Bats are one of the largest groups of mammals, and all have a nocturnal lifestyle, however, vision is variable among species. Megabats (Old-World fruit bats) rely on vision and olfaction much more than microbats (insectivorous bats), and their eyes tend to be larger and more prominent [11], [12], [13], [14]. Microbats (insectivorous bats) mostly use acoustic orientation (echolocation) rather than vision, and their eyes are generally degraded [15], [16], [17], however, dramatic differences in the sizes and light sensitivity of the eyes of different species of insectivorous bats exist [18].

Rhodopsin, encoded by the gene Rhodopsin (RH1), known as visual purple, is a pigment in the retina that is responsible for both the formation of photoreceptor cells and the perception of light. Rhodopsins are extremely sensitive to light, enabling vision in low-light conditions. Bats are adapted to a nocturnal niche. Insectivorous bats generally rely upon echolocation to fly and have degraded eyes, while Old-World fruit bats generally navigate by sight, and so have larger eyes and no laryngeal echolocation [19]. This indicates that the dependence upon the visual system varies between species. To examine adaption to a dim-light environment and differences on the reliance on sight, we amplified and sequenced the dim-light vision gene (RH1), and two color vision genes (SWS1 and M/LWS) from the total RNA from retina samples from 23 species of bats, to provide a more complete perspective on the evolution of vision in bats.

Results and Discussion

We successfully amplified cDNAs for the rod pigment gene (RH1) from retina total RNA for all bats used in this study. The aligned bat RH1 nucleotide sequence was 834bp in length, of which 147 were variable, but only 24 of these sites cause amino acid sequence variation (Figure 1). No insertion/deletion mutations or changes that result in stop codons were found in the sequences suggesting that all bats have a RH1 that function in dim-light vision. For the two color vision genes, the M/LWS gene was successfully amplified for all bat species (Figure S1), while the SWS1 gene failed to amplify in all Rhinolophoidea and Rousettus species, implying the loss of function of short wavelength opsin in this species, in agreement with a recent study [20].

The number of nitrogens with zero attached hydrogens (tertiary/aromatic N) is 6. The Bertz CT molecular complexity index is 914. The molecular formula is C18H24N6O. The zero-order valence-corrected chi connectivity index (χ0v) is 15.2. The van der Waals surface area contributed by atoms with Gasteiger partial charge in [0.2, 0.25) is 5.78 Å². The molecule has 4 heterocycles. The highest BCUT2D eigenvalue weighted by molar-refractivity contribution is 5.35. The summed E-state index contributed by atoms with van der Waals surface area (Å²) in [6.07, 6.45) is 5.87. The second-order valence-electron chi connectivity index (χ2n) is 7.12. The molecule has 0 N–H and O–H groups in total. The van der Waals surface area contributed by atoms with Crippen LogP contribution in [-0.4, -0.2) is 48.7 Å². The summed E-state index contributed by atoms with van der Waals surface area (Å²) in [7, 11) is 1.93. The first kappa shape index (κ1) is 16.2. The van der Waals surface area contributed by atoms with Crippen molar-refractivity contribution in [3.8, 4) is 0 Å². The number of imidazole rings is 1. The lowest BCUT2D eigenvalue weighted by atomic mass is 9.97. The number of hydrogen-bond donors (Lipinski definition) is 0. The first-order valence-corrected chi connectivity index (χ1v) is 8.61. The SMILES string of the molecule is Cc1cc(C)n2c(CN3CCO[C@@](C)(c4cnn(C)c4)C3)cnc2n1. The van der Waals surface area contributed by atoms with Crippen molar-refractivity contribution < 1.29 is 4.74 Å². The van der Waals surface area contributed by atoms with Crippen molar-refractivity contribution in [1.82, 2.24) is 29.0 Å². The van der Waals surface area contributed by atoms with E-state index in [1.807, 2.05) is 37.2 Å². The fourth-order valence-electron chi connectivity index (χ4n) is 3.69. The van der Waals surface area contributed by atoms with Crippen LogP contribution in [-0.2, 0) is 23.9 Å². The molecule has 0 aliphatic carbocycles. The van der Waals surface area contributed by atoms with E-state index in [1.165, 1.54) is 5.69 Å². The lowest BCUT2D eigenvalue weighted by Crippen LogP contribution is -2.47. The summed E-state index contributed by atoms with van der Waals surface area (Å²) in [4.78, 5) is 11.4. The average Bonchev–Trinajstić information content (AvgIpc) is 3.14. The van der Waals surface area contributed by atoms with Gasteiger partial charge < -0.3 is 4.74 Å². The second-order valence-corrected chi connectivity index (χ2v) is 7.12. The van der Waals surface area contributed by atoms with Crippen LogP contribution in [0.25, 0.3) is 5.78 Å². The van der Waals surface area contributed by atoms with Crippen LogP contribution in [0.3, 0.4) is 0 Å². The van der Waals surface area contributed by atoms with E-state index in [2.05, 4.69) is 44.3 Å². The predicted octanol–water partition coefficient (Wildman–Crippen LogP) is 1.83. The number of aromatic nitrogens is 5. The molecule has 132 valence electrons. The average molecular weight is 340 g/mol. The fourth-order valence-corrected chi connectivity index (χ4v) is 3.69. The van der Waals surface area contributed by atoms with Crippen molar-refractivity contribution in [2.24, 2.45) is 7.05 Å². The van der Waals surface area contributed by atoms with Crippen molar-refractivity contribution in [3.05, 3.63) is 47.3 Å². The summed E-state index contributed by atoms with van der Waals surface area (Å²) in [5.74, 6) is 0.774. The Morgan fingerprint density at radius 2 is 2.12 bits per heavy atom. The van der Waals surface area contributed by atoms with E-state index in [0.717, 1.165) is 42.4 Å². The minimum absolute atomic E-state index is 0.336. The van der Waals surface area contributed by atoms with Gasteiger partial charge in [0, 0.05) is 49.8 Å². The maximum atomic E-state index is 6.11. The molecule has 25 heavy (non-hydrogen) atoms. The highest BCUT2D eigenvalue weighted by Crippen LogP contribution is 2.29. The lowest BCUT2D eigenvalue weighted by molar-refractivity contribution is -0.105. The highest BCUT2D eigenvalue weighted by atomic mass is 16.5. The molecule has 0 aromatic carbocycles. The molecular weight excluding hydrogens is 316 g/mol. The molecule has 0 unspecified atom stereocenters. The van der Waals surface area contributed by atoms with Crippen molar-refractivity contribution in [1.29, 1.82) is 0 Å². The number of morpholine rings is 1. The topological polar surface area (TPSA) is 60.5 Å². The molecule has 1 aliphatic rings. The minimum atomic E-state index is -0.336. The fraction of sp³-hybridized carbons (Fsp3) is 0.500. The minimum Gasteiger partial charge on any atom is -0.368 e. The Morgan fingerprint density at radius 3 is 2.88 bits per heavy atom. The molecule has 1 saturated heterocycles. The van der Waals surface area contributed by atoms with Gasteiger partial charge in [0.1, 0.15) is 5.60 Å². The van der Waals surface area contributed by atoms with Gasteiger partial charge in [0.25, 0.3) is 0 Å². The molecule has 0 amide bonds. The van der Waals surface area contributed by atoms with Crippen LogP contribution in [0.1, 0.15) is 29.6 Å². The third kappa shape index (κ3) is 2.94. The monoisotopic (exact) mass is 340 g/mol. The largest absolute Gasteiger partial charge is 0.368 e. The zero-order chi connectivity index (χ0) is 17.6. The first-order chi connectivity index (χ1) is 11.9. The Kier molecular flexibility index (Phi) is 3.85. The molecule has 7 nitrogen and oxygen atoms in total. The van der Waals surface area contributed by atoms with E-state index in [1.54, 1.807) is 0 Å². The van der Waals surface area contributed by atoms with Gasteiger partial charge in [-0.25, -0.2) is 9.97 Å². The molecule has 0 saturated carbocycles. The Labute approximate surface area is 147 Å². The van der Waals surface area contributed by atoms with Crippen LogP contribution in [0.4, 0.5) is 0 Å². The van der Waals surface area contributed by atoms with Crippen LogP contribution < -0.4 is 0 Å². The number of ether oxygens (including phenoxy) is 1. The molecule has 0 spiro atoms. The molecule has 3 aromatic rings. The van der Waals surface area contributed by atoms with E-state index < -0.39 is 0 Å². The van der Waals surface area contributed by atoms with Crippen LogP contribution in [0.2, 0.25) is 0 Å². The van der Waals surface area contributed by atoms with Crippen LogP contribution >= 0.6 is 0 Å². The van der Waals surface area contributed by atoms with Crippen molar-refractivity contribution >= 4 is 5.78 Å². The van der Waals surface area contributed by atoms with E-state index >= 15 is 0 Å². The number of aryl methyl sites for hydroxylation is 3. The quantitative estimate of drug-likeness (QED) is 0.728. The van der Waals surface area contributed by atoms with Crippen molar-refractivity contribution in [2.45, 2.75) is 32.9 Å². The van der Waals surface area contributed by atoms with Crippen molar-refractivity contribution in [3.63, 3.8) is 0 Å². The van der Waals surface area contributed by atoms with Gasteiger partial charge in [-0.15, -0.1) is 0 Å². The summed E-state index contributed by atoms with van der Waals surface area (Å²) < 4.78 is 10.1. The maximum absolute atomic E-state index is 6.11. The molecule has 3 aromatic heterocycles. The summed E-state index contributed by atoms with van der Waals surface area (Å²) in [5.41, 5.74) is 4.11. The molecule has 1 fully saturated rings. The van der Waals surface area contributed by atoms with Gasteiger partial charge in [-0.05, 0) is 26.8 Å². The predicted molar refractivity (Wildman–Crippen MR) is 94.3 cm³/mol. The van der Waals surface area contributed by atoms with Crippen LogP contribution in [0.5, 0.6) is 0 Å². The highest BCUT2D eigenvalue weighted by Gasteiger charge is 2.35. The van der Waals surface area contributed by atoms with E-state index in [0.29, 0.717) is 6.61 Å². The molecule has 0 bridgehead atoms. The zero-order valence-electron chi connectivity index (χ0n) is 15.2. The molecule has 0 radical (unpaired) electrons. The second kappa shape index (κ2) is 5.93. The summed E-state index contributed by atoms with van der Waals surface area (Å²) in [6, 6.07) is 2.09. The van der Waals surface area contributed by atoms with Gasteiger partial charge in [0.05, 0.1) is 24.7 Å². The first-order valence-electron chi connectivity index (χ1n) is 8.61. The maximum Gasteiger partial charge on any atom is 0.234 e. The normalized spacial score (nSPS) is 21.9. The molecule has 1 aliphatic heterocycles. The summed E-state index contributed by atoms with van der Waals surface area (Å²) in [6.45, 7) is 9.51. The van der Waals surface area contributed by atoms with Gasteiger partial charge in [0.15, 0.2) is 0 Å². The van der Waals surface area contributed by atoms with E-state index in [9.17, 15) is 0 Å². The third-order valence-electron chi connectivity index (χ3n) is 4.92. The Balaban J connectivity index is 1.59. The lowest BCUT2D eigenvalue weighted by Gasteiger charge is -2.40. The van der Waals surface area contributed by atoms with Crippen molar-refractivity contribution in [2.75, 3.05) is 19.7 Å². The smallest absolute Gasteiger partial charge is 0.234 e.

Figure 1. Divergent amino acid sites in the RH1 gene sequences of bats.


Phylogenetic analyses of the nucleotide sequences of aligned RH1 gene with Bayesian and Maximum Likelihood methods revealed that the Pteropodidae (Old-World fruit bats) did not cluster with the Rhinolophoidea, but rather clustered with the Yangochiroptera (Bootstrap values: ML 70; Bayesian 94) (Figure 2). The RH1 topology differs considerably from the extensively supported consensus tree for these species [21], [22]. Unlike the RH1 gene, the M/LWS opsin gene generates a phylogeny in agreement with the consensus tree (Figure S2). A similar result was obtained when a M/LWS phylogeny was generated from the same set of species that was used for the RH1 tree, indicating that taxon sampling was not the cause for the difference in phylogeny. The topology based on the SWS1 gene failed to resolve the relationships between Pteropodidae (Old-World fruit bats), Rhinolophoidea and Yangochiroptera (Figure S3), however in contrast to RH1, this phylogeny in not in conflict with the consensus species phylogeny (i.e., it did not provide positive evidence for an incorrect species relationship). These results yield the intriguing question: why did the gene tree for RH1 conflict the species tree?


Figure 2. The phylogenetic topology of the RH1 gene based on nucleotide sequences.

Numbers above the branches are the ML bootstrap values, while those under the branches are the Bayesian posterior probabilities.